Through My Daughter’s Eyes by Julia Dye

Through My Daughter’s Eyes (Warriors Publishing Group, 190 pp. $14.95, paper; $6.99, Kindle) is a terrific, fast-moving young adult novel that deals with the impact of war and post-war issues on a military family. It’s set in the present day and told in the first person by a middle school girl named Abbie.

First-time novelist Julia Dye’s father served in World War II, and she writes with authority in the voice of young Abbie as she wrestles with serious growing-up issues—as well as the tribulations all families face before, during, and after a parent is deployed to a war zone.

When things get particularly tough, Abbie has a sit down with her grandfather, a Vietnam War veteran. He tells her of his own difficulties after coming home from the war.

“It was really hard on me,” he says. “I couldn’t handle it. I couldn’t understand why I was hated. I lost friends over there, too. Wasn’t easy. I began drinking [and worse]…. It took me a long time to realize what I was doing. If it wasn’t for your grandmother ,I might not have ever gotten better.”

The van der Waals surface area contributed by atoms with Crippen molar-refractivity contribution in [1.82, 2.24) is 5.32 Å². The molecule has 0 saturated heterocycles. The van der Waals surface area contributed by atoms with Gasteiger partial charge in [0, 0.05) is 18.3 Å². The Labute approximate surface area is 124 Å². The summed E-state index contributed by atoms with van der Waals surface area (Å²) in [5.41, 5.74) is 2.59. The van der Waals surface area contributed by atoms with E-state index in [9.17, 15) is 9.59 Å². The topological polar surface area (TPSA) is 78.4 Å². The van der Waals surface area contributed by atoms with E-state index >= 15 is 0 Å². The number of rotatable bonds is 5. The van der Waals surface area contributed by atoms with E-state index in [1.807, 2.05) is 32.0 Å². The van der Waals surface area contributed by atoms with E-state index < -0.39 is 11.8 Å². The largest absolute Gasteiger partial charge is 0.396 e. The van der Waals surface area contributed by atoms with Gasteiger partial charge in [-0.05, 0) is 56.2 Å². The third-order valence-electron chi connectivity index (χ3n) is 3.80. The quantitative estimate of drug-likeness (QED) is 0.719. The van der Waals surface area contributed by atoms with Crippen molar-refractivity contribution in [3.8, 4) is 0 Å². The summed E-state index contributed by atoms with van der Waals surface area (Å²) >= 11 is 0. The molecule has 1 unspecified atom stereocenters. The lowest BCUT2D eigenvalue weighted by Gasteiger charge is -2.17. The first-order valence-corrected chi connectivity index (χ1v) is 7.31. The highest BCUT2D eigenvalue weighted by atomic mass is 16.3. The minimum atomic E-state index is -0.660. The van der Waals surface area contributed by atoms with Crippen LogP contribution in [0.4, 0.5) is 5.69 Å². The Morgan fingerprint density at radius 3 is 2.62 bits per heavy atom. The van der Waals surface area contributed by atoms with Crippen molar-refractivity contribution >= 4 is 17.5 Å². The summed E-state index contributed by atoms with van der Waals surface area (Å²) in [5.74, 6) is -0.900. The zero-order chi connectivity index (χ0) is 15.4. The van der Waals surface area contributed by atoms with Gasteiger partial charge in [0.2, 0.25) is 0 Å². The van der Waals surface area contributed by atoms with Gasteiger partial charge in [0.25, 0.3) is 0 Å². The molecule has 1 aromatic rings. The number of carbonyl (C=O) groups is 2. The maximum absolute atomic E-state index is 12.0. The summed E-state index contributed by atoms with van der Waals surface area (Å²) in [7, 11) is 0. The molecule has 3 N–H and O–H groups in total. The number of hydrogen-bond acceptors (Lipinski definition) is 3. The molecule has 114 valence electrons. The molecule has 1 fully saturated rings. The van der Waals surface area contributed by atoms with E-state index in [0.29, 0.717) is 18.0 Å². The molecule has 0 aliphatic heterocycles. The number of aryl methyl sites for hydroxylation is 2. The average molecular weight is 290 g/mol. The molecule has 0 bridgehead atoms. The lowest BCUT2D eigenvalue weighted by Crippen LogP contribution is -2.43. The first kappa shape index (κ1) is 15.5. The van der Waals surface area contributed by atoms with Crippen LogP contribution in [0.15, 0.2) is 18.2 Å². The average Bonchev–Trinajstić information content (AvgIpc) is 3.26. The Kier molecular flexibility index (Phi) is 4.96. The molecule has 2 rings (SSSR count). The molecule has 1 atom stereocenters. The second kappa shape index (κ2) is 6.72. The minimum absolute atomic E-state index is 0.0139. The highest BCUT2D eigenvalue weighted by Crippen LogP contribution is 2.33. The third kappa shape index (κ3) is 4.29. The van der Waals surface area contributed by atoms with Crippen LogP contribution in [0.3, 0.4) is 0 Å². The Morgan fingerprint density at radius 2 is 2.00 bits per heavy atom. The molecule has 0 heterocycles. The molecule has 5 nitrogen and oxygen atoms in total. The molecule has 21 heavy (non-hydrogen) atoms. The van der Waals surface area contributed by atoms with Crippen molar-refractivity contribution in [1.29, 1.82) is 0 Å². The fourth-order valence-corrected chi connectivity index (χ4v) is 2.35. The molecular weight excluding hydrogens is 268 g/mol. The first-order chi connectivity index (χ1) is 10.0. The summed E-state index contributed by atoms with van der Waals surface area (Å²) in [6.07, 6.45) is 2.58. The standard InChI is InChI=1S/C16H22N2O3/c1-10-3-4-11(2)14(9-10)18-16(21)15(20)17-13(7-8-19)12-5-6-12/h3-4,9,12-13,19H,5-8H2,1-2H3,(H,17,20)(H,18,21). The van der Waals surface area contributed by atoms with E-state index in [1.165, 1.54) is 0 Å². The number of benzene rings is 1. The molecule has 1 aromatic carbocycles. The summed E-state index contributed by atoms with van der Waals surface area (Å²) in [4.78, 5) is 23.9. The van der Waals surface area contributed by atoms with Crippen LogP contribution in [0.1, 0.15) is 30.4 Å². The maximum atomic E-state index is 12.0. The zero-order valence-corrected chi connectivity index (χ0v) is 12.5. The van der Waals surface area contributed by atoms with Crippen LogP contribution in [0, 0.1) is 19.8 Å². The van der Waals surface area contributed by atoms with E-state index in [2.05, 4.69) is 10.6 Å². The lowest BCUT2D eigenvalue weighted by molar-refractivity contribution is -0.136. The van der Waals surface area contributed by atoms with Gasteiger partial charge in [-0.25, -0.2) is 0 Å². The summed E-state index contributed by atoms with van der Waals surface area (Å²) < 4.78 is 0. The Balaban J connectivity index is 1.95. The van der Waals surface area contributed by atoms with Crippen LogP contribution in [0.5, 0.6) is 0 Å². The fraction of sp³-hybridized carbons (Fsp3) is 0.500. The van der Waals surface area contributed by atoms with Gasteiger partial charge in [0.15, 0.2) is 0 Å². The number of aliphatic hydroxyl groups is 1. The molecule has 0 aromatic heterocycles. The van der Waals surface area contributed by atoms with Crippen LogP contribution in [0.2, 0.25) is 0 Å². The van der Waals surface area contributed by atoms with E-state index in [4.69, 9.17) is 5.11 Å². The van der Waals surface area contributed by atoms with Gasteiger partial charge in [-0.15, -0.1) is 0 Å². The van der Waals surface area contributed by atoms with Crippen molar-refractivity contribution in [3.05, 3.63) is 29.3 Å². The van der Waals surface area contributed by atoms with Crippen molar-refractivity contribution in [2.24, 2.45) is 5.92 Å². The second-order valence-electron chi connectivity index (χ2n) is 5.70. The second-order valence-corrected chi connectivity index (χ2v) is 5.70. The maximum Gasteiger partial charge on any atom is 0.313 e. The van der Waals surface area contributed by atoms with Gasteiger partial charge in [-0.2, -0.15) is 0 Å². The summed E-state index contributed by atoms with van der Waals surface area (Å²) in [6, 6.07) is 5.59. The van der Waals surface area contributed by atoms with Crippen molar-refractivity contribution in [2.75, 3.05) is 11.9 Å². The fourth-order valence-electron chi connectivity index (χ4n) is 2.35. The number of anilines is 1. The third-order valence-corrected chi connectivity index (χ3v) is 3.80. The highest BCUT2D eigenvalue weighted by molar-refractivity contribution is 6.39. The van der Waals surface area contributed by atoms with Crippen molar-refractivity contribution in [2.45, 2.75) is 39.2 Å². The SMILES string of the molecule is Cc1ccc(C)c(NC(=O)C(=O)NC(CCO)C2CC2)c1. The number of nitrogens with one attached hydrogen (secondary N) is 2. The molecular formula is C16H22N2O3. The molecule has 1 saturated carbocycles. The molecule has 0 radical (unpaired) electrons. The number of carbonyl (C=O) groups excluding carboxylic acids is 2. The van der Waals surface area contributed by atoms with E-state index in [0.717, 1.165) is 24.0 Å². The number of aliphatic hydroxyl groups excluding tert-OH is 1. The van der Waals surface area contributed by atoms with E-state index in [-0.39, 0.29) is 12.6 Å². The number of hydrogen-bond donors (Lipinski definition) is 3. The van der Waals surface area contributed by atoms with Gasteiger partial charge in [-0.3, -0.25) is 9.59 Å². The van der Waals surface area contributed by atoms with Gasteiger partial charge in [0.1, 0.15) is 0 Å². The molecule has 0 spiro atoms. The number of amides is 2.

What comes next is believable and poignant—a good capsule description of this entire worthy YA novel.

Dye, the Vice President and CFO of Warriors, Inc., the top Hollywood military advising company, also wrote Backbone: History, Traditions, and Leadership Lessons from Marine Corps NCOs.

—Marc Leepson

 

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